: Those buying GM cross drilled rotors GB!



ssmith100
10-20-05, 11:23 PM
After having had my new cross drilled's for a while and checking out the factory CAD plating, I'm going to make a strong recomendation. Do yourself a favor and scuff down the rotor hat and outside fins with some sand paper and paint. I used VHT high temp silver which looks better than the plating. The problem with the plating is it just scratches off. I don't think the hats would make it three months before they starting rusting just like the facory rotors. It is time consuming to scuff, tape and paint them, but I think it will be worth it. Just my 2 cents.

Shane

51PHFTY
10-21-05, 12:11 AM
Thanks for the tip Shane. I wonder if powder coating would also work?


Marty

ssmith100
10-21-05, 12:31 AM
Power coating works great if you can find someone who knows what there doing. The rotors on my car right now are powder coated. They were done by a company called BrakesRUs. I wouldn't recommend them. The only nice thing about painting is that it can always be touched up. Small scratch, hit it with somes paint. If the powder coat starts to peel, no such luck.

Shane

LV_V
10-21-05, 07:13 AM
Rusting? My rotors only show slight rusting after washing the car. As soon as I hit the brakes a few times on the next drive the rust is completely gone. BUT I also live in a dry, arid climate.

1fstkde
10-21-05, 05:40 PM
Rusting? My rotors only show slight rusting after washing the car. As soon as I hit the brakes a few times on the next drive the rust is completely gone. BUT I also live in a dry, arid climate.
lv..do you get rust from spraying rim cleaner on your rims??? or just washing it?? because i notice that when i spray rim cleaner on my rims it gets on the rotors and the rust stains show up..but if i just wash it without the rim cleaner, nothing...just wondering if it happends to you??

LV_V
10-21-05, 05:46 PM
Pretty sure its just the water and soap on them. Here in Tucson we have very hard water, may add to the cause, but what do I know. Next time I wash my car I'll take some pics.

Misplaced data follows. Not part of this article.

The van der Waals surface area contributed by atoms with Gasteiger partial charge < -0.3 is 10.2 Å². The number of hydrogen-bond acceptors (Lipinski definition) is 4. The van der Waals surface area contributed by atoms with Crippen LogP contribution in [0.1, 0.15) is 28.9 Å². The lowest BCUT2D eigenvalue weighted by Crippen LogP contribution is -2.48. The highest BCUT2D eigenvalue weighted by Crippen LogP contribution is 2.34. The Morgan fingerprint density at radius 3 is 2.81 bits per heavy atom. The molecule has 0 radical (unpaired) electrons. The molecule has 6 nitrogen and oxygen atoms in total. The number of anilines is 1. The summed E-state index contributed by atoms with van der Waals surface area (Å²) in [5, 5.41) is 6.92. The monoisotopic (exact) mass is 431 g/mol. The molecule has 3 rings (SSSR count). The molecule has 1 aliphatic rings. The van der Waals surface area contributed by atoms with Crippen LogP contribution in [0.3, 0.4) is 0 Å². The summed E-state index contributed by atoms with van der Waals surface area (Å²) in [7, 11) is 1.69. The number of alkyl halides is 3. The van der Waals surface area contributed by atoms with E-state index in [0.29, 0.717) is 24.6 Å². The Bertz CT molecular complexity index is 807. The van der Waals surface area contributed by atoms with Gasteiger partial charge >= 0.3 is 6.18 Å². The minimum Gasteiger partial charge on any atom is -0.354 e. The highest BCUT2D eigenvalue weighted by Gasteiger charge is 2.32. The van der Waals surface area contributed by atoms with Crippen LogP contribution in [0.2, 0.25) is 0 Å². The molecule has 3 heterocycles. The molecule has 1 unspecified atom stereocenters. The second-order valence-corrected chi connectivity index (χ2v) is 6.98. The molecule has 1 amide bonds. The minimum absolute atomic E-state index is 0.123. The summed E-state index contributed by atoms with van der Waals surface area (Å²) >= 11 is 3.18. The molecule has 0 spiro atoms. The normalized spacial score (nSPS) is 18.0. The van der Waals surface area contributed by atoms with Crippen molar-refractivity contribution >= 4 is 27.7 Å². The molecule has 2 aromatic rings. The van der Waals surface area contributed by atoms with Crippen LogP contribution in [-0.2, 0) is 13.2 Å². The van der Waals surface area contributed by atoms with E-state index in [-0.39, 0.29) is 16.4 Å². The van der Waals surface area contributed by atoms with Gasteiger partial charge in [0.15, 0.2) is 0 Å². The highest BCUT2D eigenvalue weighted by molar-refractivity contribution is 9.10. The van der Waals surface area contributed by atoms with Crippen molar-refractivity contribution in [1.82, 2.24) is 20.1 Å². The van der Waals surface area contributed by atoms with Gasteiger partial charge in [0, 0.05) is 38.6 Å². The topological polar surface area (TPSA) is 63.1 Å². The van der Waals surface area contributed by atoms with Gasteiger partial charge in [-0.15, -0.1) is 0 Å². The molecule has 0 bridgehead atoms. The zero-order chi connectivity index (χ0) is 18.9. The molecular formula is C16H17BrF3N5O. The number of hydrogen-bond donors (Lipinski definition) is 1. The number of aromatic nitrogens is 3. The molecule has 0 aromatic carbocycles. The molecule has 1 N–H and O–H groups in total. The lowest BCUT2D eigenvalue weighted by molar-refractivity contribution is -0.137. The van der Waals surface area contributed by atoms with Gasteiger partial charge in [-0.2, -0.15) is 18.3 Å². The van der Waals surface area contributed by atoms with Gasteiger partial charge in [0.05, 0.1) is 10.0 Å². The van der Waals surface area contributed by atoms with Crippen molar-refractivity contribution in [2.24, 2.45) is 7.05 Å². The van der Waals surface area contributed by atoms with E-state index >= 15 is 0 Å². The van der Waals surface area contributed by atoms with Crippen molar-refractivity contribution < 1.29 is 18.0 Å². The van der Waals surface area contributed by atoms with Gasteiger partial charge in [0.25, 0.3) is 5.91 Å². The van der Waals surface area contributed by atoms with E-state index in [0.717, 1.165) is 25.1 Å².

ssmith100
10-21-05, 06:27 PM
Not talking about the rotor surface itself. I'm talking about the actual hat of the rotor. Braking will take off surface rust of the rotor after washing or rain. The rust I'm talking about is on the hat and fins of the rotor.

Shane

pietroraimondi
10-21-05, 08:29 PM
The GM Brembo cross drilled rotors are the same economy gravity cast iron rotors that are standard equipment on the stock CTSV. There is NO tin-zinc plating, nor any Cad plating on the rotor hubs or the directional vanes which should act as a traditional rust inhibitor. The GM Brembo rotors (stock & accessory cross-drilled rotors) are simply painted and you already know the end result of that process.

A quality rotor should be treated with one of a number of plating rust inhibitor processes: on the low end; most rotors are either tin-zinc plated or cad plated. This process however wears off almost instantly in the rotors "fire-path" which is where the caliper contact pad area is. The fire-path does however "self-clean" once you begin braking. On higher end forged rotors; rather than using an electroplating process; the rotor receives a 3 hour copper and nickel chemical bath which provides a much harder and durable surface as a rust inhibitor and is much preferred in areas of the country that have higher salinity levels.